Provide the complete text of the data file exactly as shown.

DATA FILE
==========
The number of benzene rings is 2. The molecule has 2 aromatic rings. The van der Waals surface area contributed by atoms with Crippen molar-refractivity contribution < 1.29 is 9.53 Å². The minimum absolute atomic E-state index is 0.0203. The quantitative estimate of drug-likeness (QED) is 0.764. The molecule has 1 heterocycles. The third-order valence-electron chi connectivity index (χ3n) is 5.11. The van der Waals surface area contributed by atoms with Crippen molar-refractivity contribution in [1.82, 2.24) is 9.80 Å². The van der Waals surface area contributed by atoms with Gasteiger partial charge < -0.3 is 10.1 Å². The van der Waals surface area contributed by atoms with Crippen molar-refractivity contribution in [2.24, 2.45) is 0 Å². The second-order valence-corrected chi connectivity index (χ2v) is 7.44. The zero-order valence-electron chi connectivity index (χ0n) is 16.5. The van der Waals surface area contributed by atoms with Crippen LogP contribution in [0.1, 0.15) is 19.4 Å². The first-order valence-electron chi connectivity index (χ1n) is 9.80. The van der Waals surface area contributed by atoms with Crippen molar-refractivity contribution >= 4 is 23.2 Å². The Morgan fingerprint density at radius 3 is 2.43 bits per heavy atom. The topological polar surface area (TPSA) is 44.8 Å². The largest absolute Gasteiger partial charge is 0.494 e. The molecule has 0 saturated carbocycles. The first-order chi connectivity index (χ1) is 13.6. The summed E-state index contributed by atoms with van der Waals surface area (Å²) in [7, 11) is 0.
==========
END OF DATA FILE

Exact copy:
The number of benzene rings is 2. The molecule has 2 aromatic rings. The van der Waals surface area contributed by atoms with Crippen molar-refractivity contribution < 1.29 is 9.53 Å². The minimum absolute atomic E-state index is 0.0203. The quantitative estimate of drug-likeness (QED) is 0.764. The molecule has 1 heterocycles. The third-order valence-electron chi connectivity index (χ3n) is 5.11. The van der Waals surface area contributed by atoms with Crippen molar-refractivity contribution in [1.82, 2.24) is 9.80 Å². The van der Waals surface area contributed by atoms with Gasteiger partial charge < -0.3 is 10.1 Å². The van der Waals surface area contributed by atoms with Crippen molar-refractivity contribution in [2.24, 2.45) is 0 Å². The second-order valence-corrected chi connectivity index (χ2v) is 7.44. The zero-order valence-electron chi connectivity index (χ0n) is 16.5. The van der Waals surface area contributed by atoms with Crippen LogP contribution in [0.1, 0.15) is 19.4 Å². The first-order valence-electron chi connectivity index (χ1n) is 9.80. The van der Waals surface area contributed by atoms with Crippen molar-refractivity contribution >= 4 is 23.2 Å². The Morgan fingerprint density at radius 3 is 2.43 bits per heavy atom. The topological polar surface area (TPSA) is 44.8 Å². The largest absolute Gasteiger partial charge is 0.494 e. The molecule has 0 saturated carbocycles. The first-order chi connectivity index (χ1) is 13.6. The summed E-state index contributed by atoms with van der Waals surface area (Å²) in [7, 11) is 0.